The TT route revisited

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Having survived a full days ride without bike issues, Mark and I started planning another days riding. A check on the forecast though showed that tomorrows weather was bringing potentially severe storms which put paid to the idea of a full days ride, so we agreed to postpone until later in the week. I reckoned though, that I could probably get round one of my favourite rides, the TT route in 4 hours, but with the storms which had been forecast as due at 14.00 now changed to midday and possibly even 11.00, I’d need to leave very early.

The next morning mindful of the coming storms, I was up early, had breakfast, and was dressed and had fired up the GT and had set off at 06.21am. Within 50 metres the bike decided to play it’s occasional game of flashing up a lights out warning symbol. Knowing that the garage had just replaced a bulb I stopped, switched everything off, restarted the bike, checked the lights, and lo and behold all was working. Scare over, it was time to get going.

The autoroute is less than one minute from the house, I joined it and 13 minutes later a bunch of sequential numbers appeared on the dash, all the 8’s, 88,888 marking advanced age and even more kms  on the battle bus.

It’s 18C even this early in the morning but already commuters are heading into Geneva from Lausanne, and I’m amused how aggressively someone in a small red Honda is trying to overtake the small red Citroen in front of him, often times speeding up the inside lane trying to undertake it. Must be keen to get to work!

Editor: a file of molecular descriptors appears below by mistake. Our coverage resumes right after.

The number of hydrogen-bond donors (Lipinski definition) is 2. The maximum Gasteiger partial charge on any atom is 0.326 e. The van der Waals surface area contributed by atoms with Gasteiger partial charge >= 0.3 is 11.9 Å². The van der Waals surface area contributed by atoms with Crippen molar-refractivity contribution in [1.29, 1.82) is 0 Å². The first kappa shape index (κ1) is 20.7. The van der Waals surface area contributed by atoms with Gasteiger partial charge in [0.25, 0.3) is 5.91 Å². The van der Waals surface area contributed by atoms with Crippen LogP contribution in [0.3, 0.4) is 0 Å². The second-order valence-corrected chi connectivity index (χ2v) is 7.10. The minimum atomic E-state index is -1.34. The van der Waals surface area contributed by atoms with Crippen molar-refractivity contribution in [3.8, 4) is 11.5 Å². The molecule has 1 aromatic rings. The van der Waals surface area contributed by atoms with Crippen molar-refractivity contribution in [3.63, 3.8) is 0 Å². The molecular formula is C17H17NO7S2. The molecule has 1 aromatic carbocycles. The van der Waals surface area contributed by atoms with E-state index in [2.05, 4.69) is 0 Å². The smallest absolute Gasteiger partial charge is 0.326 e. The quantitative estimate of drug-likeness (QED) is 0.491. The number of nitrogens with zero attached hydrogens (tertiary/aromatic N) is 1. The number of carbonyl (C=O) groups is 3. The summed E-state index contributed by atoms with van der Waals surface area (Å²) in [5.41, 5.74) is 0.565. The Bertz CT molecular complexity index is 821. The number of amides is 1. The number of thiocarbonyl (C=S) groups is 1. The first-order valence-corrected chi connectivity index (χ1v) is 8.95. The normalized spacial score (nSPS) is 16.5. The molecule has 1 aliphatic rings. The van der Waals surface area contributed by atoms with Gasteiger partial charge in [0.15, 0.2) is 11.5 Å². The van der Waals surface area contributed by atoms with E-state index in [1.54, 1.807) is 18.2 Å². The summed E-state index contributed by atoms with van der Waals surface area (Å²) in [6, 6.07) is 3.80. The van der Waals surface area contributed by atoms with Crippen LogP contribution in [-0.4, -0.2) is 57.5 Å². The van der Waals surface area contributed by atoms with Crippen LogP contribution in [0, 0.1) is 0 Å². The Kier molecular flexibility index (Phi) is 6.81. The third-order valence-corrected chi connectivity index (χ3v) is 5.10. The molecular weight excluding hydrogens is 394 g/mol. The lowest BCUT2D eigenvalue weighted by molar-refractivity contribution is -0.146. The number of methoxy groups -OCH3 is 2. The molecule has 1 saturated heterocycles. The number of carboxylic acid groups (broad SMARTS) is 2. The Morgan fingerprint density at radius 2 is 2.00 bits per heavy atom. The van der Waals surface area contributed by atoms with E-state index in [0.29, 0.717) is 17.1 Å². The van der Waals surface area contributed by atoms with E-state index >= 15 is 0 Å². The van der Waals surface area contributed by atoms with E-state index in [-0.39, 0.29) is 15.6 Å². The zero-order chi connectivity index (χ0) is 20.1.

Soon I’m passing through the unmanned douane at Ferney Voltaire and passing Prevessin en route to the roundabout near Cern, before joining the Thoiry bypass. I’m careful to keep to the 110 speed limit as there are often radars along this stretch of road, but not today, it’s too early for the police to be about and besides, most of the traffic is heading into Geneva not away from it as I’m doing. Many many years ago I maxxed out my Honda Blackbird on this stretch of road, but that was LONG before radars were placed on it. There are plenty of buzzards flying overhead this morning, shame Sue’s not with me this morning as she loves watching them, but she preferred to stay and catch upon some sleep, so I watch as they soar above.

We had been diverted en route to Bellegarde on Saturdays ride, so today I take the diversion signs crossing the river, and then turn right through the rows of orchards beneath their gossamer like covers, and head toward the viewing point of Fort L’Ecluse, but today I’m taking pictures of the valley back towards Geneva not the fort.